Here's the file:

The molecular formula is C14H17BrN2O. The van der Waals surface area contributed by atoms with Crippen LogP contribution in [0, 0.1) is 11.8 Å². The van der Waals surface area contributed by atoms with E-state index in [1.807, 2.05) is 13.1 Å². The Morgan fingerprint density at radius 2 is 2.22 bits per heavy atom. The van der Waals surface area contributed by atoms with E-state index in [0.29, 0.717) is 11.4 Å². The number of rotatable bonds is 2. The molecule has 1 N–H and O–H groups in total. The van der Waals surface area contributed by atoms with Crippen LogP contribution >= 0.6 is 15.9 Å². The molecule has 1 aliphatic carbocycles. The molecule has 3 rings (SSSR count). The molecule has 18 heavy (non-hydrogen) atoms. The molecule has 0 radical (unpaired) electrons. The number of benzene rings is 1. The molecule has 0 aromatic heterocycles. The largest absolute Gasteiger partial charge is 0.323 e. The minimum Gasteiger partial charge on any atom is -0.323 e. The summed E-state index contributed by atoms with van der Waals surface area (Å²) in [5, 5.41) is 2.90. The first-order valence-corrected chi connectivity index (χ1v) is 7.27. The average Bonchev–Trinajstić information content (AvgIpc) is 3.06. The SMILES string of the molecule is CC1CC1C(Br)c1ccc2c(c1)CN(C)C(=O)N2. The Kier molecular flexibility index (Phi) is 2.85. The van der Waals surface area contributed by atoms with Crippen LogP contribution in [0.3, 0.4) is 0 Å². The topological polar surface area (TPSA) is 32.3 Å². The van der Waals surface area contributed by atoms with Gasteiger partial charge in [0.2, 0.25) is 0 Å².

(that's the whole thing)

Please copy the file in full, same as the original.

The molecular formula is C14H17BrN2O. The van der Waals surface area contributed by atoms with Crippen LogP contribution in [0, 0.1) is 11.8 Å². The van der Waals surface area contributed by atoms with E-state index in [1.807, 2.05) is 13.1 Å². The Morgan fingerprint density at radius 2 is 2.22 bits per heavy atom. The van der Waals surface area contributed by atoms with E-state index in [0.29, 0.717) is 11.4 Å². The number of rotatable bonds is 2. The molecule has 1 N–H and O–H groups in total. The van der Waals surface area contributed by atoms with Crippen LogP contribution >= 0.6 is 15.9 Å². The molecule has 1 aliphatic carbocycles. The molecule has 3 rings (SSSR count). The molecule has 18 heavy (non-hydrogen) atoms. The molecule has 0 radical (unpaired) electrons. The number of benzene rings is 1. The molecule has 0 aromatic heterocycles. The largest absolute Gasteiger partial charge is 0.323 e. The minimum Gasteiger partial charge on any atom is -0.323 e. The summed E-state index contributed by atoms with van der Waals surface area (Å²) in [5, 5.41) is 2.90. The first-order valence-corrected chi connectivity index (χ1v) is 7.27. The average Bonchev–Trinajstić information content (AvgIpc) is 3.06. The SMILES string of the molecule is CC1CC1C(Br)c1ccc2c(c1)CN(C)C(=O)N2. The Kier molecular flexibility index (Phi) is 2.85. The van der Waals surface area contributed by atoms with Crippen LogP contribution in [0.3, 0.4) is 0 Å². The topological polar surface area (TPSA) is 32.3 Å². The van der Waals surface area contributed by atoms with Gasteiger partial charge in [0.2, 0.25) is 0 Å².